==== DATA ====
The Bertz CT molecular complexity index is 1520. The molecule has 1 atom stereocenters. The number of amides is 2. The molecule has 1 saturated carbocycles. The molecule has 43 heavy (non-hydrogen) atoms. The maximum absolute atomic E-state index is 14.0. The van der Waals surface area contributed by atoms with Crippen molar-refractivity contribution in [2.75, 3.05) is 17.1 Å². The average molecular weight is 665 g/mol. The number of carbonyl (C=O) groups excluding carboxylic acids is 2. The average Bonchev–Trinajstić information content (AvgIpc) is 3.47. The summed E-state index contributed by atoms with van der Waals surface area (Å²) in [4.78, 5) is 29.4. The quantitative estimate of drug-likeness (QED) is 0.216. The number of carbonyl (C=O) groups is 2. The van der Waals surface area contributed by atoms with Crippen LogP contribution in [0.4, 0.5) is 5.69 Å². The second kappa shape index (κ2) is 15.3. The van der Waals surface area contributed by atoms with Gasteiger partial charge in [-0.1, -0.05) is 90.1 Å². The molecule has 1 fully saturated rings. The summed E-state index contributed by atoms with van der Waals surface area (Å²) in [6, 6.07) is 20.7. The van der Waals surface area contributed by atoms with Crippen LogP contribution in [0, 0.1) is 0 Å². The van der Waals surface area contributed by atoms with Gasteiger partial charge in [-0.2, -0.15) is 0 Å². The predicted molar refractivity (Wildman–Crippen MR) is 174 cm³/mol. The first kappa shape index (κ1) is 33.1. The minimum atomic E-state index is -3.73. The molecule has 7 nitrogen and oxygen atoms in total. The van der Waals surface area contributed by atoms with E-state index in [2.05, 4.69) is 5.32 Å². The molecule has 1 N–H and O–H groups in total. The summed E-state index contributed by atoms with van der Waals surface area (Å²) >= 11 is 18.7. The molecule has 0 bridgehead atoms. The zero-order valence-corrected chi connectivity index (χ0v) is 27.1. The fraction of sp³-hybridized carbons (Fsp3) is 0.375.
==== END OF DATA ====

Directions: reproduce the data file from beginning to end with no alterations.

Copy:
The Bertz CT molecular complexity index is 1520. The molecule has 1 atom stereocenters. The number of amides is 2. The molecule has 1 saturated carbocycles. The molecule has 43 heavy (non-hydrogen) atoms. The maximum absolute atomic E-state index is 14.0. The van der Waals surface area contributed by atoms with Crippen molar-refractivity contribution in [2.75, 3.05) is 17.1 Å². The average molecular weight is 665 g/mol. The number of carbonyl (C=O) groups excluding carboxylic acids is 2. The average Bonchev–Trinajstić information content (AvgIpc) is 3.47. The summed E-state index contributed by atoms with van der Waals surface area (Å²) in [4.78, 5) is 29.4. The quantitative estimate of drug-likeness (QED) is 0.216. The number of carbonyl (C=O) groups is 2. The van der Waals surface area contributed by atoms with Crippen LogP contribution in [0.4, 0.5) is 5.69 Å². The second kappa shape index (κ2) is 15.3. The van der Waals surface area contributed by atoms with Gasteiger partial charge in [-0.1, -0.05) is 90.1 Å². The molecule has 1 fully saturated rings. The summed E-state index contributed by atoms with van der Waals surface area (Å²) in [6, 6.07) is 20.7. The van der Waals surface area contributed by atoms with Crippen LogP contribution in [0, 0.1) is 0 Å². The van der Waals surface area contributed by atoms with Gasteiger partial charge in [-0.2, -0.15) is 0 Å². The predicted molar refractivity (Wildman–Crippen MR) is 174 cm³/mol. The first kappa shape index (κ1) is 33.1. The minimum atomic E-state index is -3.73. The molecule has 7 nitrogen and oxygen atoms in total. The van der Waals surface area contributed by atoms with E-state index in [2.05, 4.69) is 5.32 Å². The molecule has 1 N–H and O–H groups in total. The summed E-state index contributed by atoms with van der Waals surface area (Å²) >= 11 is 18.7. The molecule has 0 bridgehead atoms. The zero-order valence-corrected chi connectivity index (χ0v) is 27.1. The fraction of sp³-hybridized carbons (Fsp3) is 0.375.